Google introduced Android 4.4 KitKat back in October and between than and now, the platform has seen several updates. The latest is Android 4.4.3, which Google released this week. The upgrade was available first for Google Nexus devices, which is standard practices and Motorola quickly released it for its Moto X, G and E phones.
Motorola’s efforts to distribute Android software updates is also become a standard practice; something that could help the handset maker continue to grow its sales. How much better is Motorola doing than the competition? In North America, it’s pretty noticeable, based on a report from Chitika this week. The ad network routinely scours data from the hundreds of millions of impressions it sees from its ads. In the U.S. and Canada, the percentage of Motorola devices running any version of KitKat comes second only to Google’s own devices based on web usage:
Although the change log is fairly extensive, Google didn’t make a big announcement about Android 4.4.3 and the update itself suggests performance boosts and stability fixes so don’t expect a complete overhaul of the software once it appears on your device. Instead, Google is expected to outline the next big update or features for Android later this month at its Google I/O developer event.
The newest Asus device for the U.S. doesn’t run Android 4.4.3 but it does have an earlier version of KitKat. And it also has a very unique feature: It’s both a 5-inch phone and a 9-inch tablet.
My colleague, Kif Leswing spent some time with the 2-in-1 device, which is now available from AT&T(t) for $199.99 on contract or through monthly payments on the company’s Next plans. To use the tablet, you dock the phone to the back of the slate and the phone powers the larger screen. The tablet itself is just a high-resolution display and battery; the phone’s hardware is the engine for the device.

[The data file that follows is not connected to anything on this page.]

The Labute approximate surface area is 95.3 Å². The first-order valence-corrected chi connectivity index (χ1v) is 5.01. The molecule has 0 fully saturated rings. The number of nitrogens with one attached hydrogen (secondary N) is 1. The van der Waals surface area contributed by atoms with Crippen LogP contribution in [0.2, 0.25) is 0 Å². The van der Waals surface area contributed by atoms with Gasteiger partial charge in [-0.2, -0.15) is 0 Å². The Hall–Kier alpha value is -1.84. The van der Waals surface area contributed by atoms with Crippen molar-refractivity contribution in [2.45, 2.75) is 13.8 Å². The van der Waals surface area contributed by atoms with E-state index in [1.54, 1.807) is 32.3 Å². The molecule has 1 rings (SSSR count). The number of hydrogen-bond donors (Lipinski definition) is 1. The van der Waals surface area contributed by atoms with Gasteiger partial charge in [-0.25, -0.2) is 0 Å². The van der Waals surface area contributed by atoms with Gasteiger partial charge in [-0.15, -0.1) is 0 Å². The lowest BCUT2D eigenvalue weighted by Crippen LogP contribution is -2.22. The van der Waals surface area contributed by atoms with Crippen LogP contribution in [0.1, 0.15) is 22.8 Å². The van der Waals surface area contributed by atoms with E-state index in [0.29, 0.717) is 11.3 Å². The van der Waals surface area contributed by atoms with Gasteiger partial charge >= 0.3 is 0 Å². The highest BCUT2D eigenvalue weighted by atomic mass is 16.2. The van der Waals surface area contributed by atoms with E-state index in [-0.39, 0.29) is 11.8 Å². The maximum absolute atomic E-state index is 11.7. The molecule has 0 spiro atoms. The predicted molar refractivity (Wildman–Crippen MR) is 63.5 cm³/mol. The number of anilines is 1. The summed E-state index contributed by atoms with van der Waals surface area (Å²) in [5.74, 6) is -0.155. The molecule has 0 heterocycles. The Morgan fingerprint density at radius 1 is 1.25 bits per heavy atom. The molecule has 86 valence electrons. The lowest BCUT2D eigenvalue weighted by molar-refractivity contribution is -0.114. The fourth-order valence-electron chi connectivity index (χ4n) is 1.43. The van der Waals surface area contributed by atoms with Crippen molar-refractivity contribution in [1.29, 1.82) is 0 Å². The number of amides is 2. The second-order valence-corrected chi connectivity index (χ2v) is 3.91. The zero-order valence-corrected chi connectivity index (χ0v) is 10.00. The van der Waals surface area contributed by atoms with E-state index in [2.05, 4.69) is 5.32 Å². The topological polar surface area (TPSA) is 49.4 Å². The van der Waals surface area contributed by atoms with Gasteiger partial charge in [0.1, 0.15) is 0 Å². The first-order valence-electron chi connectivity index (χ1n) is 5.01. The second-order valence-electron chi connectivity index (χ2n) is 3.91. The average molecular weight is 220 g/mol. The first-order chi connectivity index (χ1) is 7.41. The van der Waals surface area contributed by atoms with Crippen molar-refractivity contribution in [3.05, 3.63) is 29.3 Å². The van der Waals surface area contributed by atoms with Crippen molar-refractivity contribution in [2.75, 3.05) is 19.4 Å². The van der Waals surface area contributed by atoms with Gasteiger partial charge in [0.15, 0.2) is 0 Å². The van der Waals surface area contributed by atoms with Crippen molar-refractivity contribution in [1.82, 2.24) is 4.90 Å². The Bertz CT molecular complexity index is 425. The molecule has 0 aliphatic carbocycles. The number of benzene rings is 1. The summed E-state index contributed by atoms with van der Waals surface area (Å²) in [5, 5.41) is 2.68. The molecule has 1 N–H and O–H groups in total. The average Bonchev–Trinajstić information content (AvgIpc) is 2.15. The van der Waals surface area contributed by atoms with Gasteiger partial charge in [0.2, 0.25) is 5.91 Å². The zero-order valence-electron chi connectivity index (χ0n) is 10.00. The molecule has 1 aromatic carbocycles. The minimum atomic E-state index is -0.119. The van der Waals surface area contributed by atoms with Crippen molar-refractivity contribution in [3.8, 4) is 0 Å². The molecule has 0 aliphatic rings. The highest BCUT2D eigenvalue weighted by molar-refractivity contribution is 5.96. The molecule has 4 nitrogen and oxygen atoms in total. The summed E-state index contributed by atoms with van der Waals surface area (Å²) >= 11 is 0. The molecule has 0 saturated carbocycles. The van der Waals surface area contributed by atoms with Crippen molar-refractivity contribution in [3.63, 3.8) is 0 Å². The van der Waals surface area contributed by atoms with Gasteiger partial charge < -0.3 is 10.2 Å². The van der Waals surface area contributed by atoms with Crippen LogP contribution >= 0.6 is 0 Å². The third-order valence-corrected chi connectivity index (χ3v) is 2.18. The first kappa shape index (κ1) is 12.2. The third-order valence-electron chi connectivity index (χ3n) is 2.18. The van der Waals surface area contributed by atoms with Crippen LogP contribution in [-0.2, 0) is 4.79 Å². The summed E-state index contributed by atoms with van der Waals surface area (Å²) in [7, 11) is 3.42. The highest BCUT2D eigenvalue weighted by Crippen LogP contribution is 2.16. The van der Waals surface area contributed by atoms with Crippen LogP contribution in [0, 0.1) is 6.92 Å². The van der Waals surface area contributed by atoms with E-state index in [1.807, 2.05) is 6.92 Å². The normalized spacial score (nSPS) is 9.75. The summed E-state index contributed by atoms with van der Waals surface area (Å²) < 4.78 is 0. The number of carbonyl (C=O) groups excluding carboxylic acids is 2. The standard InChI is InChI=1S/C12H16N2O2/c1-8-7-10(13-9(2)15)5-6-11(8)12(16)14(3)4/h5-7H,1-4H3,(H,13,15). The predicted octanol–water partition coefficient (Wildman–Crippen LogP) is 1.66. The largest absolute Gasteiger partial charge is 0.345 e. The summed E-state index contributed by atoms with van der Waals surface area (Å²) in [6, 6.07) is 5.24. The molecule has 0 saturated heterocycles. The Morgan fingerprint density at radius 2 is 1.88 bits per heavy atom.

So how does it work in practice? It can be a bit bulky but it shows promise:
“The Padfone as a phone is solid. The Padfone as a tablet is an oddly weighted, middle-of-the-road device. But the concept works: The tablet is perfectly usable and the phone can do everything you’d expect from a modern smartphone. Together, for the price of a high-end phone by itself, it could certainly gain a following.”
Also unique this week is a new Android device from HP. The company launched the 14-inch Slatebook that was previously rumored. Overall, the laptop hardware is similar to HP’s 14-inch Chromebook; the big difference being the software. Inside is an Nvidia Tegra 4 processor, 2 GB of memory and up to 64 GB of internal storage. The 14-inch display shows Android at 1920 x 1080 resolution and is touch capable.
Surprising to me is the price: Expect to pay $429 for the Slatebook. That’s a bit higher than Chromebooks cost although some may not mind the premium due to the wider range of apps available on Android. HP says the Slatebook will run for 9 hours on a charge, so if you want an Android powered notebook for your work day, this is worth the look when it arrives next month